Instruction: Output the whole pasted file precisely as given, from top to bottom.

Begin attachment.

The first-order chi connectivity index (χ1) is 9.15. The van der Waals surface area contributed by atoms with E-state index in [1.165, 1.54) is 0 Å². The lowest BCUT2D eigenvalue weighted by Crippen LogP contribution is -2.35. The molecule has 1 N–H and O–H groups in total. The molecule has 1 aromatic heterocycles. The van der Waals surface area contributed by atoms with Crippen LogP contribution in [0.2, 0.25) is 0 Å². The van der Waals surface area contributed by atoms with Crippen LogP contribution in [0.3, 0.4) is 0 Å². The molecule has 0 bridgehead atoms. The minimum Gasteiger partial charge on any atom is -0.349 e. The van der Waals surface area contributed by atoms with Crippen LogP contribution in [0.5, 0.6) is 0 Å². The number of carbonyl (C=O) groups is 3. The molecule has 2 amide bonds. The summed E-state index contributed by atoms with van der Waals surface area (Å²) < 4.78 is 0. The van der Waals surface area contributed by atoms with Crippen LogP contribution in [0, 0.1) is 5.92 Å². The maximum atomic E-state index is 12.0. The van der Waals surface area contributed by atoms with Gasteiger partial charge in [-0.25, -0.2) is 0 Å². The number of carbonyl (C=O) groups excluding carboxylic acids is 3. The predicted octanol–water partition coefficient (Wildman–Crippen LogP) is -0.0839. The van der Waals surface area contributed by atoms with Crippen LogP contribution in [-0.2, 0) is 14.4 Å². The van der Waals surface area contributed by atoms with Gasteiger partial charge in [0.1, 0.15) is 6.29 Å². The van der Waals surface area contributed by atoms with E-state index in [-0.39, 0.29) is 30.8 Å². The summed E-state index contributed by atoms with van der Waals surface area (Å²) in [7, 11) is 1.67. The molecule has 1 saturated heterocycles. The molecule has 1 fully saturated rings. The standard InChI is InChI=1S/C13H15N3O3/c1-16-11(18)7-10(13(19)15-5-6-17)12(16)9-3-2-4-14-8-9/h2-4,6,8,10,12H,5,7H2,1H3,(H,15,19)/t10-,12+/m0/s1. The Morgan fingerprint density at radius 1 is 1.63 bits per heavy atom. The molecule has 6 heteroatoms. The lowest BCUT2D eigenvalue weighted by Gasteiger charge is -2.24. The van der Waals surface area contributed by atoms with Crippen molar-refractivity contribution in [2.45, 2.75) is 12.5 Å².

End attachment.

The first-order chi connectivity index (χ1) is 9.15. The van der Waals surface area contributed by atoms with E-state index in [1.165, 1.54) is 0 Å². The lowest BCUT2D eigenvalue weighted by Crippen LogP contribution is -2.35. The molecule has 1 N–H and O–H groups in total. The molecule has 1 aromatic heterocycles. The van der Waals surface area contributed by atoms with Crippen LogP contribution in [0.2, 0.25) is 0 Å². The van der Waals surface area contributed by atoms with Crippen LogP contribution in [0.3, 0.4) is 0 Å². The molecule has 0 bridgehead atoms. The minimum Gasteiger partial charge on any atom is -0.349 e. The van der Waals surface area contributed by atoms with Crippen LogP contribution in [0.5, 0.6) is 0 Å². The number of carbonyl (C=O) groups is 3. The molecule has 2 amide bonds. The summed E-state index contributed by atoms with van der Waals surface area (Å²) < 4.78 is 0. The van der Waals surface area contributed by atoms with Crippen LogP contribution in [0, 0.1) is 5.92 Å². The maximum atomic E-state index is 12.0. The van der Waals surface area contributed by atoms with Gasteiger partial charge in [-0.25, -0.2) is 0 Å². The number of carbonyl (C=O) groups excluding carboxylic acids is 3. The predicted octanol–water partition coefficient (Wildman–Crippen LogP) is -0.0839. The van der Waals surface area contributed by atoms with Crippen LogP contribution in [-0.2, 0) is 14.4 Å². The van der Waals surface area contributed by atoms with Gasteiger partial charge in [0.1, 0.15) is 6.29 Å². The van der Waals surface area contributed by atoms with E-state index in [-0.39, 0.29) is 30.8 Å². The summed E-state index contributed by atoms with van der Waals surface area (Å²) in [7, 11) is 1.67. The molecule has 1 saturated heterocycles. The molecule has 1 fully saturated rings. The standard InChI is InChI=1S/C13H15N3O3/c1-16-11(18)7-10(13(19)15-5-6-17)12(16)9-3-2-4-14-8-9/h2-4,6,8,10,12H,5,7H2,1H3,(H,15,19)/t10-,12+/m0/s1. The Morgan fingerprint density at radius 1 is 1.63 bits per heavy atom. The molecule has 6 heteroatoms. The lowest BCUT2D eigenvalue weighted by Gasteiger charge is -2.24. The van der Waals surface area contributed by atoms with Crippen molar-refractivity contribution in [2.45, 2.75) is 12.5 Å².